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Desktop publishing refers to the use of a computer and software to create a visual display of information and ideas.

Originally, in the 1980s and 1990s, desktop publishing was used solely for print publications, but it later began to be used for designing various forms of online content, as well. Desktop publishing documents may be created for desktop or commercial printing, or for electronic distribution, including PDF formats, slideshows, email newsletters, electronic books, and the web.

The term was coined to refer to a specific type of software, and the use of that software to combine text and images to create digital files for print or for online viewing. Prior to the development of desktop publishing software, the only option available for most people for producing typed documents, as opposed to handwritten documents, was a typewriter. More complex print tasks were accomplished manually by people who specialized in graphic design, typesetting, and prepress operations.

Early desktop publishing platforms included the Apple LaserWriter printer in 1985 which, combined with the Aldus PageMaker desktop publishing software released for the Apple Macintosh that same year, offered the tools required for digital desktop publishing. However, the PageMaker-LaserWriter combination resulted in frequent crashes, the cramped display on Mac's tiny screen, and discrepancies between the screen display and the printed output didn't make for an easy task. It was a start, though. The Macintosh II proved more suitable for desktop publishing, and Mac-based systems dominated the desktop publishing market until the late 1980s when Ventura Publisher was introduced for the MS-DOS platform. Ventura Publisher automated the layout process through tags and style sheets and automatically generated indices, which was particularly suitable for longer documents.

Other early desktop publishing software packages included Professional Page for the Amiga, Publishing Partner for the Atari, Timeworks Publisher for the PC and Atari ST, and Calamus for the Atari TT030. Other programs were introduced for the Apple II and Commodore 64, including Home Publisher, The Newsroom, and geoPublish.

As more sophisticated applications were developed for professional publishing and for web design, desktop publishing developed the reputation of software developed for amateurs, as opposed to professionals.

Today, while desktop publishing software is available for virtually every operating system platform, Apple still dominates the publishing market.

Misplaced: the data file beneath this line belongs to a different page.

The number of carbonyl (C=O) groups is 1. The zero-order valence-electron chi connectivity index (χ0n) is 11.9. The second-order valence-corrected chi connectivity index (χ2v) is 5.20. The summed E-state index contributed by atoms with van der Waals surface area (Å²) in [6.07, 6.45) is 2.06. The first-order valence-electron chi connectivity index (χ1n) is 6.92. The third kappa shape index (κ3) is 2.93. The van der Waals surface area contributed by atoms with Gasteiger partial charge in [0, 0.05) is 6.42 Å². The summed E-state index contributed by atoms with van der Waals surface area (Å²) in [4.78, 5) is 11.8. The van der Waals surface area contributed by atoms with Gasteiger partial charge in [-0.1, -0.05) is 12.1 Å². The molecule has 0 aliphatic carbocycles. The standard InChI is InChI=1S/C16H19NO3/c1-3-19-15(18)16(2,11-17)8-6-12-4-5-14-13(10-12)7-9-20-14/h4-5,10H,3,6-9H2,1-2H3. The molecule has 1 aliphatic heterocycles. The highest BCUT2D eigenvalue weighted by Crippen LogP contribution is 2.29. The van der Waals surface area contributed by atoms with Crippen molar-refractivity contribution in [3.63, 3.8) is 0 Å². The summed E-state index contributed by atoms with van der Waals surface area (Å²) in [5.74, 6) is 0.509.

Although several formats are supported, desktop publishing is used to produce two general types of documents: electronic pages and virtual paper documents made to be printed onto physical paper pages. All computerized documents are electronic, text or graphic, and are limited in size only by the available data storage space and/or computer memory. Virtual paper documents are designed to be printed onto paper, so they will require the use of parameters that correspond to standard paper sizes and formats. Some desktop publishing programs allow for custom sizes designed for large format printing needed in the creation of posters, billboards, and other uses. A web page is an example of an electronic page and is generally not constrained by virtual paper size parameters. Most electronic pages, today, are designed to be dynamically resized for display on various size monitor screens. This process is known as responsive design. Cascading style sheets may be used to provide global formatting functions for electronic documents.

Desktop publishing software includes the features necessary for print publishing, and modern word processors generally include publishing capabilities beyond those of early word processors, blurring the line between word processing and desktop publishing.

Likewise, the lines between desktop publishing and web design software may be blurred, in that most desktop publishing applications can produce documents for the web, except that web design software is unlikely to include all of the features required in virtual paper documents. Desktop publishing is primarily designed to produce static print or electronic media and is the focus of this guide. Although similar skills, processes, and terminology are used in web design, that is covered in another section of this directory.

The focus of this guide is on desktop publishing, desktop publishing software, and applications designed to be used in desktop publishing.



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